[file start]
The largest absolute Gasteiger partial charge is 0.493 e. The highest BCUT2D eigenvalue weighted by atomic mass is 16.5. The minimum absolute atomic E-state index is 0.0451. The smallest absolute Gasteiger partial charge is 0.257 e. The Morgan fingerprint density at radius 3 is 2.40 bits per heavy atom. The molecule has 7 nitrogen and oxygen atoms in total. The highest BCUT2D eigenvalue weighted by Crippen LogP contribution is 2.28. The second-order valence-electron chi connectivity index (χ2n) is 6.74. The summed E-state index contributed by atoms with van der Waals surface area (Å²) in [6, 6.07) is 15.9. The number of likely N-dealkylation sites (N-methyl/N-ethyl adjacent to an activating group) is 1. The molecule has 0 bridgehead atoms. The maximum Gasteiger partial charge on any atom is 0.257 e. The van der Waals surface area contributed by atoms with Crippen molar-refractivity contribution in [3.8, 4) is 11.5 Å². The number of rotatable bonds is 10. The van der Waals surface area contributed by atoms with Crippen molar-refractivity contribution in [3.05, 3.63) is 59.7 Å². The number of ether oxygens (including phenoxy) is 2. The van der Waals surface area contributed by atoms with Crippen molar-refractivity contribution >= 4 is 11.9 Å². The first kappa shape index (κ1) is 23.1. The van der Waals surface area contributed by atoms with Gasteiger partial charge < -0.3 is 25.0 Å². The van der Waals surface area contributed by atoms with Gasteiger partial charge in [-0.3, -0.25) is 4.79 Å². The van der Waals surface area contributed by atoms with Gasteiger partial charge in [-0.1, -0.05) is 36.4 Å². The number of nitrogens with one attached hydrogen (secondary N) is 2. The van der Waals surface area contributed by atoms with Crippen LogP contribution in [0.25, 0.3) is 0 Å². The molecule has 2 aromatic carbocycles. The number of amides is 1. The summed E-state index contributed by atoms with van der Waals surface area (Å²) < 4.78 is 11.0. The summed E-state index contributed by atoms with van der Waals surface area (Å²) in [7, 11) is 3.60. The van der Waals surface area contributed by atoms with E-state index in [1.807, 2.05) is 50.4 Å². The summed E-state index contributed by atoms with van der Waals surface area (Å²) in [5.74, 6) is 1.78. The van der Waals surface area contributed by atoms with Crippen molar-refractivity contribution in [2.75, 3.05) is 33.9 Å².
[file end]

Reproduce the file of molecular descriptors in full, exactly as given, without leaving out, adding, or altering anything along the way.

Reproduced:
The largest absolute Gasteiger partial charge is 0.493 e. The highest BCUT2D eigenvalue weighted by atomic mass is 16.5. The minimum absolute atomic E-state index is 0.0451. The smallest absolute Gasteiger partial charge is 0.257 e. The Morgan fingerprint density at radius 3 is 2.40 bits per heavy atom. The molecule has 7 nitrogen and oxygen atoms in total. The highest BCUT2D eigenvalue weighted by Crippen LogP contribution is 2.28. The second-order valence-electron chi connectivity index (χ2n) is 6.74. The summed E-state index contributed by atoms with van der Waals surface area (Å²) in [6, 6.07) is 15.9. The number of likely N-dealkylation sites (N-methyl/N-ethyl adjacent to an activating group) is 1. The molecule has 0 bridgehead atoms. The maximum Gasteiger partial charge on any atom is 0.257 e. The van der Waals surface area contributed by atoms with Crippen molar-refractivity contribution in [3.8, 4) is 11.5 Å². The number of rotatable bonds is 10. The van der Waals surface area contributed by atoms with Crippen molar-refractivity contribution in [3.05, 3.63) is 59.7 Å². The number of ether oxygens (including phenoxy) is 2. The van der Waals surface area contributed by atoms with Crippen molar-refractivity contribution >= 4 is 11.9 Å². The first kappa shape index (κ1) is 23.1. The van der Waals surface area contributed by atoms with Gasteiger partial charge < -0.3 is 25.0 Å². The van der Waals surface area contributed by atoms with Gasteiger partial charge in [-0.3, -0.25) is 4.79 Å². The van der Waals surface area contributed by atoms with Gasteiger partial charge in [-0.1, -0.05) is 36.4 Å². The number of nitrogens with one attached hydrogen (secondary N) is 2. The van der Waals surface area contributed by atoms with Crippen LogP contribution in [0.25, 0.3) is 0 Å². The molecule has 2 aromatic carbocycles. The number of amides is 1. The summed E-state index contributed by atoms with van der Waals surface area (Å²) < 4.78 is 11.0. The summed E-state index contributed by atoms with van der Waals surface area (Å²) in [7, 11) is 3.60. The van der Waals surface area contributed by atoms with E-state index in [1.807, 2.05) is 50.4 Å². The summed E-state index contributed by atoms with van der Waals surface area (Å²) in [5.74, 6) is 1.78. The van der Waals surface area contributed by atoms with Crippen molar-refractivity contribution in [2.75, 3.05) is 33.9 Å².